Monday, September 6, 2010

The Beauty of Breastfeeding

We were at the doctor's clinic again today, this time for a possible nostril infection and allergy rashes that has been spreading on Benjo's face.  I was reading the medical books we have here at home to try to figure out what the rashes were and how to treat them.  I came upon 'Impetigo', which kind of scared me with its note that this type of skin disease is very infectious and children with possible impetigo should not attend school.  So, although well enough to go to school except for the obvious red spots on his face, we opted for Benjo to skip school and go to our pediatrician at Sta. Teresita Hospital.

It being a Monday and during a season where various illnesses are on the rise, Sta Teresita Hospital's clinic hallways were already full and we were listed as number 8 even though we arrived 20 minutes before the opening of clinic hours.  From experience, the doctor would sometimes arrive late and then do her rounds of admitted patients before attending to her waiting patients at her clinic.  So it was already around 12 noon when Doctora saw us.

Benjo and I spent the time firstly having a merienda of Pan de Manila's cheese bread with iced tea from the canteen.  We sat at the end of the hallway where other doctors weren't so busy (ie no patients waiting outside) or near the cashiers where there were a couple of seats.  Then we tried to busy ourselves by doing some math and spelling exercises and just observing the many people around.

Near the end of the hallway is the Ultrasound area where many expecting mothers are seated waiting for their turn.  There is an overhead television which shows a video of a Filipino mother giving birth and the newborn infant placed on her mother to nurse.  We've seen this video during previous clinic visits and I think it's the only video that is shown because they show it continuously almost throughout the day.  But no matter how many times we've seen the short documentary, it still seizes us with amazement.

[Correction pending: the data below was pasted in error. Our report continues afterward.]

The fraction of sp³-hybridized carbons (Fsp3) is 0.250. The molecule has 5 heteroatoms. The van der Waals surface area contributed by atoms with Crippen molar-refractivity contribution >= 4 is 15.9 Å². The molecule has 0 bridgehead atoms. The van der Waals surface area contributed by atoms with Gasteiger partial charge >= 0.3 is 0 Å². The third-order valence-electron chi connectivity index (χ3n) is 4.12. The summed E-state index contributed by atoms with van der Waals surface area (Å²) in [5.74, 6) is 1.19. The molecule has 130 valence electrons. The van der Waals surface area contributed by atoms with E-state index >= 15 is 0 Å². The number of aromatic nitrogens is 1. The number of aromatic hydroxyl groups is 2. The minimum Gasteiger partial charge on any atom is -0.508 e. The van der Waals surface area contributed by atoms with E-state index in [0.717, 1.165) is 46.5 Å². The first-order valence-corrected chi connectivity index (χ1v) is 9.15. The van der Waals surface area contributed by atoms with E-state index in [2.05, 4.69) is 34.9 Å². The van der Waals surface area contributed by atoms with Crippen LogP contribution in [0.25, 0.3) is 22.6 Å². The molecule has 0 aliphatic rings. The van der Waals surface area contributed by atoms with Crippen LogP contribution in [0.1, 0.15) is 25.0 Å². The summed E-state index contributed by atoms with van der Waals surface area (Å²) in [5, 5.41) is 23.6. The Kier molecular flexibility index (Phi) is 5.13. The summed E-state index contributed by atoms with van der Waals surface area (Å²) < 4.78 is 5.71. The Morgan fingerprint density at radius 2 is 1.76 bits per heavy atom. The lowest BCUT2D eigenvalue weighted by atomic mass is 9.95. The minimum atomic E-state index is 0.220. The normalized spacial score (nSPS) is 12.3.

In slow motion we see the baby slowly open her eyes and try to grapple for her mother's breast.  The little infant moves her fingers, opens her mouth, trying to reach.  I don't know how they do it, there is no persuasion from the mother or any of the attendants.  But slowly, by instinct, the newborn reaches for and then finally finds the mound, the source of food for her nourishment.  And when she does, that little bundle who just minutes before came out of her mother, latches on, squeezes her whole face and hides it in her mother's breast.  It is a joyous moment, a victorious moment when you want to cheer and shout.

Benjo and I look at each other and we share a smile and a laugh.  I think to myself, this is better than any action or drama movie.  This is real-life drama, a moment captured in time when a child and mother first finds fulfillment in each other.  Beautiful, just beautiful.  No wonder it never ceases to amaze me and others, even the young like my Benjo, who hugs me afterwards as if remembering the time when we too first had our own bonding moment.

Back to the doctor's clinic... when we were finally called, Doctora saw the obvious rashes and with a closer examination gave us a prescription for an antibacterial ointment and anti-itch syrup.  We hope his skin condition improves with this treatment.  For now, we're avoiding "malansa" foods such as shell fish, chicken and eggs.


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